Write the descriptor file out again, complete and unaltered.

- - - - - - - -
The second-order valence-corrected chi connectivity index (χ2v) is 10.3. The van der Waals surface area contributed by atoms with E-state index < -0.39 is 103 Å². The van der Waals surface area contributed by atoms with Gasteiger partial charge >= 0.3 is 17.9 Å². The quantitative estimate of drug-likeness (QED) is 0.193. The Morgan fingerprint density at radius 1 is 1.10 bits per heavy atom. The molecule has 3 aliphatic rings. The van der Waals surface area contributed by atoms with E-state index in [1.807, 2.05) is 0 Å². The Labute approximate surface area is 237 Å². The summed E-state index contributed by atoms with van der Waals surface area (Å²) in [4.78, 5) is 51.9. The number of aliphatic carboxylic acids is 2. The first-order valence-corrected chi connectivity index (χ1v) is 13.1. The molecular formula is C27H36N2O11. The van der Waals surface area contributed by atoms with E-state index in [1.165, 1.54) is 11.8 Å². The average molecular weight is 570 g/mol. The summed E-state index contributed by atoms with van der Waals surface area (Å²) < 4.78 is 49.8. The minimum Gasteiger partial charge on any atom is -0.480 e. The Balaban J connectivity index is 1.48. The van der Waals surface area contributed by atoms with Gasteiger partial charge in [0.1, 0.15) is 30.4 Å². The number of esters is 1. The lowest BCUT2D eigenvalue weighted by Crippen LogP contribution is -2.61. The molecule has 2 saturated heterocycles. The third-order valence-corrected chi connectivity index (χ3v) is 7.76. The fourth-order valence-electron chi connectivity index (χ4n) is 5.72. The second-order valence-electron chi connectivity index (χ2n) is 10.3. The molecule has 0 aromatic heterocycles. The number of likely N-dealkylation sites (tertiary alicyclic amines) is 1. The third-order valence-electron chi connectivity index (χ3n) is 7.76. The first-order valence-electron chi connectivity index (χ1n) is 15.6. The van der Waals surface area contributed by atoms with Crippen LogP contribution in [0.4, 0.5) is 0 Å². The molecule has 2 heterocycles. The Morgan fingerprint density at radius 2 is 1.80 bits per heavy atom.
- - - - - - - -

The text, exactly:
The second-order valence-corrected chi connectivity index (χ2v) is 10.3. The van der Waals surface area contributed by atoms with E-state index < -0.39 is 103 Å². The van der Waals surface area contributed by atoms with Gasteiger partial charge >= 0.3 is 17.9 Å². The quantitative estimate of drug-likeness (QED) is 0.193. The Morgan fingerprint density at radius 1 is 1.10 bits per heavy atom. The molecule has 3 aliphatic rings. The van der Waals surface area contributed by atoms with E-state index in [1.807, 2.05) is 0 Å². The Labute approximate surface area is 237 Å². The summed E-state index contributed by atoms with van der Waals surface area (Å²) in [4.78, 5) is 51.9. The number of aliphatic carboxylic acids is 2. The first-order valence-corrected chi connectivity index (χ1v) is 13.1. The molecular formula is C27H36N2O11. The van der Waals surface area contributed by atoms with E-state index in [1.165, 1.54) is 11.8 Å². The average molecular weight is 570 g/mol. The summed E-state index contributed by atoms with van der Waals surface area (Å²) < 4.78 is 49.8. The minimum Gasteiger partial charge on any atom is -0.480 e. The Balaban J connectivity index is 1.48. The van der Waals surface area contributed by atoms with Gasteiger partial charge in [0.1, 0.15) is 30.4 Å². The number of esters is 1. The lowest BCUT2D eigenvalue weighted by Crippen LogP contribution is -2.61. The molecule has 2 saturated heterocycles. The third-order valence-corrected chi connectivity index (χ3v) is 7.76. The fourth-order valence-electron chi connectivity index (χ4n) is 5.72. The second-order valence-electron chi connectivity index (χ2n) is 10.3. The molecule has 0 aromatic heterocycles. The number of likely N-dealkylation sites (tertiary alicyclic amines) is 1. The third-order valence-electron chi connectivity index (χ3n) is 7.76. The first-order valence-electron chi connectivity index (χ1n) is 15.6. The van der Waals surface area contributed by atoms with Crippen LogP contribution in [0.4, 0.5) is 0 Å². The molecule has 2 heterocycles. The Morgan fingerprint density at radius 2 is 1.80 bits per heavy atom.